Past Reviews

Regional Reviews: Florida - Southern

Me and My Girl
Maltz Jupiter Theatre
Review by Jeffrey Bruce | Season Schedule

Also see Cindy's review of Middletown and John's reviews of Sister Act and The Who's Tommy


Julie Kleiner and Matt Loehr
Photo by Jen Vasbinder
Calling earth from cloud 9. This week, I, along with a sold out audience, attended the matinee of Me and My Girl at the Maltz Jupiter Theatre. I can honestly report that this is very possibly the best production of a musical that I have seen in the 28 years I have lived in South Florida.

The Maltz, under the artistic direction of the brilliant Andrew Kato, has steadily raised its profile by presenting top-notch productions of musicals as well as dramas and comedies. Everything has been first rate and, thanks to the multitudinous benefactors, they also boast the highest production budgets in our region. That said, nothing prepared me for the absolute joy of this show. I had seen it, originally, on Broadway, starring the brilliant Robert Lindsay and a not so brilliant, charisma-free, leading lady. I was eager to see what director James Brennan hath wrought to our premier Jupiter stage.

The story is a delightful one: Cockney Bill Snibson is the result of a short fling of the term marriage of the 13th Earl of Hereford. He is brought to the manor and informed of his good fortune; his title as well as his 100,000 pounds per year. Urged to marry by the executors Duchess Maria and Sir John Tremayne, he is open to their suggestion since he and "his girl" Sally are madly in love. The Duchess informs him that he must marry someone with "royal blue blood" and has just the lady for him, the supremely conniving Lady Jacqueline Carstone, who wants the title ... and his money.

Without giving away any of the numerous plot twists, suffice to say that all turns out wonderfully for all concerned. Everyone winds up partnering with whom the audience wants them to though I, for one, was wishing they wouldn't so we could stay in our seats for another hour or two.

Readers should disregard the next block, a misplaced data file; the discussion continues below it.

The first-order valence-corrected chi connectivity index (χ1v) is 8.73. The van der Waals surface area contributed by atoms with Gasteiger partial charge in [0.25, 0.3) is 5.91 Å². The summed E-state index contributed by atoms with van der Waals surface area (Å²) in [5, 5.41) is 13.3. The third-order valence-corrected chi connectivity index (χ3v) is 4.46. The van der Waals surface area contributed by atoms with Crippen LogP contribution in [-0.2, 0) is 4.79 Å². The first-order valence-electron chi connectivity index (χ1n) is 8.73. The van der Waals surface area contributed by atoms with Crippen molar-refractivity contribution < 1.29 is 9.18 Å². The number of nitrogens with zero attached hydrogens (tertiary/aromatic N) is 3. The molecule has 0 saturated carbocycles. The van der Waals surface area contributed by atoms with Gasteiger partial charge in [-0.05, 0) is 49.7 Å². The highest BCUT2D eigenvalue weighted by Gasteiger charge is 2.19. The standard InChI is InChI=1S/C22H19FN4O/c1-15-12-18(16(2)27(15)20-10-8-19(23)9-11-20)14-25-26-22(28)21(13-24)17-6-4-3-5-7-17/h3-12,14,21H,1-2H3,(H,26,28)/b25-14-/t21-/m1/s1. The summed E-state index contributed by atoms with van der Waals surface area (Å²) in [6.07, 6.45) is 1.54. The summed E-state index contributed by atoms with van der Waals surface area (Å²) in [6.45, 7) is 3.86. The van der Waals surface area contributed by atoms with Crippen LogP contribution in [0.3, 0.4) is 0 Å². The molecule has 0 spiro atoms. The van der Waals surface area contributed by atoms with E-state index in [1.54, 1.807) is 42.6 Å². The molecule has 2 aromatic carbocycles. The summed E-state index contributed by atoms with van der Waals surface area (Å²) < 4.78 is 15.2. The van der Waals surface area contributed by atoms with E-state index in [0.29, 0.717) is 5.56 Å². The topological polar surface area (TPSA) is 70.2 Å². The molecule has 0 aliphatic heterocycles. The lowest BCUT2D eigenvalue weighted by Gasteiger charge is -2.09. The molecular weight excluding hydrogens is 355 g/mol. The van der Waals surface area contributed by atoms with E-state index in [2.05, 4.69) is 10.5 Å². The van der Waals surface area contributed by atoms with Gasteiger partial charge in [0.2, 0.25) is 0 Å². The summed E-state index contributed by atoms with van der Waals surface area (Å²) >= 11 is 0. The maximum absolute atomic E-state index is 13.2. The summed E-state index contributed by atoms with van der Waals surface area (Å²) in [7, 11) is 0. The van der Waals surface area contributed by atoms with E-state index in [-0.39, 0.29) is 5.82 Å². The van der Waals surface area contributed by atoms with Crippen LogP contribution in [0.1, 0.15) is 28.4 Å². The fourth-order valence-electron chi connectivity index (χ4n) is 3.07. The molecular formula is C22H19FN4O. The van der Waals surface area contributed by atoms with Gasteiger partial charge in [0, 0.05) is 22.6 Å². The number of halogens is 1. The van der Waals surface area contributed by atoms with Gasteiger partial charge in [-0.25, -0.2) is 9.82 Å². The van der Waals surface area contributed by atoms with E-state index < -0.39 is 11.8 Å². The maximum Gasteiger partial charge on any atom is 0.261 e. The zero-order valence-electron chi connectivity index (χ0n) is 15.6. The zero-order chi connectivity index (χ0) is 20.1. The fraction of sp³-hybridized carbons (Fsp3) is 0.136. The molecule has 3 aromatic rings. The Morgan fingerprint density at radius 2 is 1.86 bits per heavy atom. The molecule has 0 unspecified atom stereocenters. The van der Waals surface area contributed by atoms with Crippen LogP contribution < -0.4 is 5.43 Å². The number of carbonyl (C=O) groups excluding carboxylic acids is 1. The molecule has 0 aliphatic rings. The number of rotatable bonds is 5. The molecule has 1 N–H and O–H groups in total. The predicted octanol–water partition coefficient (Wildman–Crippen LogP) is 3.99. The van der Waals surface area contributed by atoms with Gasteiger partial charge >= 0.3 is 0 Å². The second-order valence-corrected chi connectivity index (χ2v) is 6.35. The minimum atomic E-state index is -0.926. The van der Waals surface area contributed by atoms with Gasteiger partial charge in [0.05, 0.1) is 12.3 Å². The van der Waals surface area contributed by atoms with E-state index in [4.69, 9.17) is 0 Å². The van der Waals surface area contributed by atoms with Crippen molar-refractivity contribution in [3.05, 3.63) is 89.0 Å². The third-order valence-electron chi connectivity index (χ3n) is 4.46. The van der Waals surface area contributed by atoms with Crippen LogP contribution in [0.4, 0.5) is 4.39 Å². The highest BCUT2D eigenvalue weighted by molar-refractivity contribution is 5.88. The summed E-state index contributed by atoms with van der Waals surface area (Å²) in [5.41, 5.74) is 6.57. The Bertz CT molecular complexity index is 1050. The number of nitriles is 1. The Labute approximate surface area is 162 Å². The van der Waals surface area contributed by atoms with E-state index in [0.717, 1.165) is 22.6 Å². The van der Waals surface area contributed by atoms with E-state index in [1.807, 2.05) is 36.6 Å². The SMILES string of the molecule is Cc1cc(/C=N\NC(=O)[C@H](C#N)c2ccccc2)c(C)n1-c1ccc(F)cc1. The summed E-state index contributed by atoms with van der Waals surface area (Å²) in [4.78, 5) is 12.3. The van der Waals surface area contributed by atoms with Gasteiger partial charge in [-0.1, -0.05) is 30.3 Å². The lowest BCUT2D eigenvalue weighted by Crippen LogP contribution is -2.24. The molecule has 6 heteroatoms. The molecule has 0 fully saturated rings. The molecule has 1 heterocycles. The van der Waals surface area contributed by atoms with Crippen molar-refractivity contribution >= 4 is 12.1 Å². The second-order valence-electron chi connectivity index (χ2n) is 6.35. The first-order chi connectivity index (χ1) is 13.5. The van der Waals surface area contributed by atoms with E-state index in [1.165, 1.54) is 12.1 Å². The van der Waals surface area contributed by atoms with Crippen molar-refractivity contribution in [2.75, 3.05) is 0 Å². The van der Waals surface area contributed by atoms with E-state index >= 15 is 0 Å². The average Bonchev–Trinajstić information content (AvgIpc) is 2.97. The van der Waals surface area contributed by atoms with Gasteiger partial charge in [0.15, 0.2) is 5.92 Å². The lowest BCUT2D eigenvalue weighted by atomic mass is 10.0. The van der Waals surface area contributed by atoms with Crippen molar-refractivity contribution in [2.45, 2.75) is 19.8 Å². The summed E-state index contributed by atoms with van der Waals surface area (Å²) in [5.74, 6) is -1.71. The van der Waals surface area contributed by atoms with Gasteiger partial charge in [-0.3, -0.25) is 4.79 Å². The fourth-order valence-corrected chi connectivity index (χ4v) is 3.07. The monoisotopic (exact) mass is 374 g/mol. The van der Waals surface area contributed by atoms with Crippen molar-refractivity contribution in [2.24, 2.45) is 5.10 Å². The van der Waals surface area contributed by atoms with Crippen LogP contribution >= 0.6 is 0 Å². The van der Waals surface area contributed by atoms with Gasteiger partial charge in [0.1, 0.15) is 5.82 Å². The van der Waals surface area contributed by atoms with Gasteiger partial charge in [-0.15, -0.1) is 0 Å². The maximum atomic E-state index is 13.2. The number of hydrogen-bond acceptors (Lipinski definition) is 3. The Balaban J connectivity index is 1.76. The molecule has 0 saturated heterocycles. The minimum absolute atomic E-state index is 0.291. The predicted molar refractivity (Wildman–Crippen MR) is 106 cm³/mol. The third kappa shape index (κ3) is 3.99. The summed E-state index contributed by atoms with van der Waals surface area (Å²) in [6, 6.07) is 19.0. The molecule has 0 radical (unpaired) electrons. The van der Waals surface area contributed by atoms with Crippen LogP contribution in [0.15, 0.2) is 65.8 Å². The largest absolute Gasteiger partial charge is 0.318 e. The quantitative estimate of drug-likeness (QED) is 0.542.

Helen Gregory leads a 10-piece orchestra in the delightful Noel Gay music (L. Arthur Rose and Douglas Furber are responsible for the book and lyrics). As always, the musicians and performers, thanks to the brilliant sound work of Marty Mets, seem totally unmiked and one hears every word and every note from the pit. The sets, by Paul Tate dePoo III, are wonderfully evocative of the era and Gail Baldoni's costumes are perfection. Add to the production mix superb lighting by Cory Pattak and one has a show equal to anything on Broadway.

Under Mr. Brennan's direction, the cast, well, there are no superlatives to describe the talent on that stage. Heading the show is Matt Loehr as Snibson. He has won three Carbonell awards (Florida's Tonys) for productions he has led at the Maltz, and Messrs. Kato and Brennan were spot on to have him lead the show. Just watch his physical comedy which, in lesser hands could have gotten tiresome, but in Mr. Loehr's, one just asks for "yes, more, please." The charm, the smile, the singing and dancing, the indefinable charisma are all present in a performance that will be very hard to beat at awards time. As his leading "girl," the sublime Julie Kleiner gives it her all and more. A lovely looking young woman, Kleiner is a the proverbial triple threat and she is a joy to watch and listen to. Broadway's Mary Stout is both haughty and heartwarming as the Duchess and John Treacy Egan, as the man who has loved her in silence for over 30 years, is easily her equal. Gannon McHale, a wonderful character actor, is a riot as Sir Jasper Tring, who manages riotous moments with an "ear horn." Special mention for gorgeous Lauren Blackman as the scheming, fortune-hunter, Jacqueline. Tall, wonderful singer and dancer, she will be making her Broadway debut this season and New York will be lucky to have her.

The songs and dance? Dan Knechtges has choreographed showstopper after showstopper. The act one finale, "The Lambeth Walk," brings the house down. Loehr's "Leaning on a Lamppost" is a lovely change of pace from his earlier freneticism and Kleiner's "Once You Lose Your Heart" will have you in tears.

This is a show your kids and parents will love. It never condescends to the audience, is plays straight, which only enhances its inherent charm, and you will be enchanted. I cannot wait to attend again. Oh, by the way, did I mention I loved it?

Me and My Girl runs through December 18th, 2016, at the Maltz Jupiter Theatre, 1001 Indiantown Road, Jupiter, FL. 33477. For tickets, please call 561-575-2672, or view online at www.jupitertheatre.org.


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